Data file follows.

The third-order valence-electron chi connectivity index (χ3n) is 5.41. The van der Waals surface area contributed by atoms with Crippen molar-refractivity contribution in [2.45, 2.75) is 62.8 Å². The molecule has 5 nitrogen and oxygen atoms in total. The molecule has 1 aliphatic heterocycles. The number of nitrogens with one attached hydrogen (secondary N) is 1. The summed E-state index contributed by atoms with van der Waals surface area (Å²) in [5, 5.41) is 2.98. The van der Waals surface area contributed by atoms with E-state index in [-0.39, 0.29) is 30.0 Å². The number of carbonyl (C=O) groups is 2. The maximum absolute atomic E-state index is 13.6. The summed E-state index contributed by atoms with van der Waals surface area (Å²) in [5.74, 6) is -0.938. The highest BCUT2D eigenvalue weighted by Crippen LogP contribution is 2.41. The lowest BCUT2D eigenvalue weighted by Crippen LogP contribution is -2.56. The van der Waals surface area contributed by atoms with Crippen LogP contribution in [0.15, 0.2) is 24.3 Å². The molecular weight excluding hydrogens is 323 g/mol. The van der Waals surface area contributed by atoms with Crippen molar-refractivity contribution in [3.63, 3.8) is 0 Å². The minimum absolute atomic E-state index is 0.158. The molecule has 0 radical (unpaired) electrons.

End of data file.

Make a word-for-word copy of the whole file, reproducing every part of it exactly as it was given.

The third-order valence-electron chi connectivity index (χ3n) is 5.41. The van der Waals surface area contributed by atoms with Crippen molar-refractivity contribution in [2.45, 2.75) is 62.8 Å². The molecule has 5 nitrogen and oxygen atoms in total. The molecule has 1 aliphatic heterocycles. The number of nitrogens with one attached hydrogen (secondary N) is 1. The summed E-state index contributed by atoms with van der Waals surface area (Å²) in [5, 5.41) is 2.98. The van der Waals surface area contributed by atoms with E-state index in [-0.39, 0.29) is 30.0 Å². The number of carbonyl (C=O) groups is 2. The maximum absolute atomic E-state index is 13.6. The summed E-state index contributed by atoms with van der Waals surface area (Å²) in [5.74, 6) is -0.938. The highest BCUT2D eigenvalue weighted by Crippen LogP contribution is 2.41. The lowest BCUT2D eigenvalue weighted by Crippen LogP contribution is -2.56. The van der Waals surface area contributed by atoms with Crippen LogP contribution in [0.15, 0.2) is 24.3 Å². The molecular weight excluding hydrogens is 323 g/mol. The van der Waals surface area contributed by atoms with Crippen molar-refractivity contribution in [3.63, 3.8) is 0 Å². The minimum absolute atomic E-state index is 0.158. The molecule has 0 radical (unpaired) electrons.